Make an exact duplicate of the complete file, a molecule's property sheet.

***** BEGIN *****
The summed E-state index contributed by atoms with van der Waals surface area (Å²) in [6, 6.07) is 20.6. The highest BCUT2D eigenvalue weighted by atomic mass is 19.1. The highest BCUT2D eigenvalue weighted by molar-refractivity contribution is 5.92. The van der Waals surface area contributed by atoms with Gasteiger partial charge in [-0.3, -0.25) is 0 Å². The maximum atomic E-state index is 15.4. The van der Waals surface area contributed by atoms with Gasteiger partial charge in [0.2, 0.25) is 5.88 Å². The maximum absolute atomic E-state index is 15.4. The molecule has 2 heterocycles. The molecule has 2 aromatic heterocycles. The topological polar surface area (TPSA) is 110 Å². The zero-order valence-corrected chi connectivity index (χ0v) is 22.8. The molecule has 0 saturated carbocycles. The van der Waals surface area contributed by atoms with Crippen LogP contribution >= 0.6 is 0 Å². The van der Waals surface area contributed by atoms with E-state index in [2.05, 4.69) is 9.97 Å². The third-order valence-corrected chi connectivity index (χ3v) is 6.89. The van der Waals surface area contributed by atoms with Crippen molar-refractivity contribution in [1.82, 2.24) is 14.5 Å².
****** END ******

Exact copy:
The summed E-state index contributed by atoms with van der Waals surface area (Å²) in [6, 6.07) is 20.6. The highest BCUT2D eigenvalue weighted by atomic mass is 19.1. The highest BCUT2D eigenvalue weighted by molar-refractivity contribution is 5.92. The van der Waals surface area contributed by atoms with Gasteiger partial charge in [-0.3, -0.25) is 0 Å². The maximum atomic E-state index is 15.4. The van der Waals surface area contributed by atoms with Gasteiger partial charge in [0.2, 0.25) is 5.88 Å². The maximum absolute atomic E-state index is 15.4. The molecule has 2 heterocycles. The molecule has 2 aromatic heterocycles. The topological polar surface area (TPSA) is 110 Å². The zero-order valence-corrected chi connectivity index (χ0v) is 22.8. The molecule has 0 saturated carbocycles. The van der Waals surface area contributed by atoms with Crippen LogP contribution >= 0.6 is 0 Å². The van der Waals surface area contributed by atoms with E-state index in [2.05, 4.69) is 9.97 Å². The third-order valence-corrected chi connectivity index (χ3v) is 6.89. The van der Waals surface area contributed by atoms with Crippen molar-refractivity contribution in [1.82, 2.24) is 14.5 Å².